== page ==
I thought I might write a tutorial for how I go about fussy-cutting when I'm working on a piece like the one above. It's not difficult at all, just time consuming and a bit fiddly.
Most often fussy-cutting is about cutting a piece of fabric so that a motif is centralised. In these instances, a standard metal English paper piecing template is fine and eyeballing where you should place it works.
However, these metal templates don't work so well for something like the piece I'm working on above, firstly, because my piece uses pentagons (which there aren't a great deal of templates for - hexagons are more common in EPP), and also because if you want to place two pieces side by side and have them line up perfectly (as I did for my horses' heads), a little more precision is needed.
This is also the case for matching stripes (these aren't actually sewn together - just placed for demonstration).
So on these occasions, I create my own templates, using transparent template plastic, which as you'll see a bit later, are fantastic for enabling the fussiest of fussy cutting.
1. Begin with the paper template that you're going to use to wrap your fabric around (this piece won't have any seam allowance). Place a larger piece of transparent template plastic over it and very carefully trace the shape onto the plastic using a pen (not a pencil, as you'll see later that these lines may be rubbed over). Biro is fine, although it can take a few times to mark the plastic.
2. Now it's time to add on the seam allowance. Typically this is 1/4" for English paper piecing. Again mark these lines using pen, tackling one side at a time - it doesn't matter if your lines overshoot and cross at the ends, as these will be cut away.
3. Carefully cut the plastic template out. You now have a template exactly 1/4" bigger on all sides that the paper template.
4. Place the template onto the fabric. When you're positioning it, remember that whatever is in the seam allowances won't be seen. While I've positioned my horse's head nicely here, I wanted to be certain that its forelock, nose and legs are in exactly the same position every time I cut the horse, otherwise the continuation between the pieces and the kaleidoscope effect I was hoping for would be lost.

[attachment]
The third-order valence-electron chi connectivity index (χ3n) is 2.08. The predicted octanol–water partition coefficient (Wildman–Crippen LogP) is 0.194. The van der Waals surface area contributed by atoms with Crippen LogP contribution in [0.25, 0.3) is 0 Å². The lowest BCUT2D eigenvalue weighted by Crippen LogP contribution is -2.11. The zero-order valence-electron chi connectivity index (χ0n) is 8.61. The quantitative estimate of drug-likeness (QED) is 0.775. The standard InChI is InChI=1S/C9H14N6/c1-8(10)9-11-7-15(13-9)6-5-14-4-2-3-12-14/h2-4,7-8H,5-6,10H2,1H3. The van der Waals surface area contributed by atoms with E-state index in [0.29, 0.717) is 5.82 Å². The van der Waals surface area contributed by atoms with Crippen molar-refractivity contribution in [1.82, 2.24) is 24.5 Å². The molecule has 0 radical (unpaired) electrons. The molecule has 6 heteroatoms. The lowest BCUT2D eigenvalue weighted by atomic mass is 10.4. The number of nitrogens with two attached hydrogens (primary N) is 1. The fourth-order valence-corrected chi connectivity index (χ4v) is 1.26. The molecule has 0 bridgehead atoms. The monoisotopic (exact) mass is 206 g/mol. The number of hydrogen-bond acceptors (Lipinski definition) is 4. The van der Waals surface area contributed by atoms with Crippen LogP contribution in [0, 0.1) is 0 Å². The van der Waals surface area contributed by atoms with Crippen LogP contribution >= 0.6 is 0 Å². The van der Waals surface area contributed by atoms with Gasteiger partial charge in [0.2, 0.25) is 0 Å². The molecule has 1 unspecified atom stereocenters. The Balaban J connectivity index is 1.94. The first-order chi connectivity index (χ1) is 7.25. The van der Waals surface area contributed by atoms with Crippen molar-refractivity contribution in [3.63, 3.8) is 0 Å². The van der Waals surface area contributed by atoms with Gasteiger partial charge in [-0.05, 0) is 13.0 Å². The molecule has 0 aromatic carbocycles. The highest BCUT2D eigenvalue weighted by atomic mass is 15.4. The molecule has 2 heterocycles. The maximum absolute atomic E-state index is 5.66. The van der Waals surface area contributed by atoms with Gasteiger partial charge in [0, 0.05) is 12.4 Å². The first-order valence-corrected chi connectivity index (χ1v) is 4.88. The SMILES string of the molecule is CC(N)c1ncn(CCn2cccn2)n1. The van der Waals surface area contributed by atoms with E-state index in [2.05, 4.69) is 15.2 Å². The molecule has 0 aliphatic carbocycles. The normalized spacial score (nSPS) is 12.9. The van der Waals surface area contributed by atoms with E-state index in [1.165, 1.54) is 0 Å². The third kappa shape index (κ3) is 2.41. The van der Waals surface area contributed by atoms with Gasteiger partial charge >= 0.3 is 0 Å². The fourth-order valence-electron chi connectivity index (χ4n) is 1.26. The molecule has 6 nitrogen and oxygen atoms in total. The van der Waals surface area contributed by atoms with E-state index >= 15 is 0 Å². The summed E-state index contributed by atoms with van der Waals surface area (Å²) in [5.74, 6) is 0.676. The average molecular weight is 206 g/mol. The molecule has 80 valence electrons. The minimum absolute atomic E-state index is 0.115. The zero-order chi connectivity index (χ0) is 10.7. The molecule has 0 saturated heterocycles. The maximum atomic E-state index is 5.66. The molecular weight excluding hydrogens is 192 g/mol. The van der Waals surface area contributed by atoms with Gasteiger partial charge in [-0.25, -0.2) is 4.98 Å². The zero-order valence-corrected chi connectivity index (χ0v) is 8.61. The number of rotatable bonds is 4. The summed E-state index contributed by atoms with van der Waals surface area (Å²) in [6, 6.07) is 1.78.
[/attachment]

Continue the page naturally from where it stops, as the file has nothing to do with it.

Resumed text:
5. This is where template plastic is much better than a template with the centre cut away. Using a pencil, I mark on some of the key features, so that every time I set my template down on the fabric from now on, I can position it identically each time. Because it's pencil, it's easily erasable if I get this wrong and also means I can reuse the template once I've moved on from cutting out horses' heads (this is why I said that the seam allowance should be marked on in pen earlier, as you won't want to rub that out).
6. Carefully cut around the plastic template with a rotary cutter - you'll need to be careful as your cutter will slice through the plastic relatively easily. Fussy cutting creates a lot of fabric waste - to make the rest of the fabric more usable, try to minimise taking a long run-up with the rotary cutter and just cut exactly around the shape.
7. Wrap the paper with an even 1/4" seam allowance on all sides so that your extreme fussy cutting isn't rendered imprecise
I used a SewLine glue pen to temporarily baste my fabric to the paper.
While I'm guessing flowers and stripes may be the more common subject of fussy cutting, I feel compelled to share with you that at the time I was creating these, I genuinely felt there may be no greater thrill in life than fussy cutting horses' heads, so must implore you not to overlook the unexpected joy that's to be found in textile equestrian pursuits (even experienced by one who is rather scared of horses outside the sewing room).
The half-flower above isn't actually sewn together…just placed, but it's another example where I used the above technique to try and recreate pieces featuring the exact same part of the fabric print each time.
If you haven't done much fussy cutting before, to gain the most impact in the finished piece, look for fabric prints with a strong, defined shape or pattern to them and a frequent repeat. You don't need to pick out a recognisable motif - just focusing on the same part of design, once pieced together, can have great impact (I've done this at the very centre of the piece I'm working on at the top of this post, and again in other places). Designers who regularly feature fairly defined prints in their fabric collections are: Tula Pink, Amy Butler, Anna Maria Horner, Joel Dewberry and V&Co (many of my sponsors at the top of the right hand column stock these designers).
And in the interest of completeness, I feel compelled to re-share my post about my favourite EPP thread - I really can't imagine using anything else now.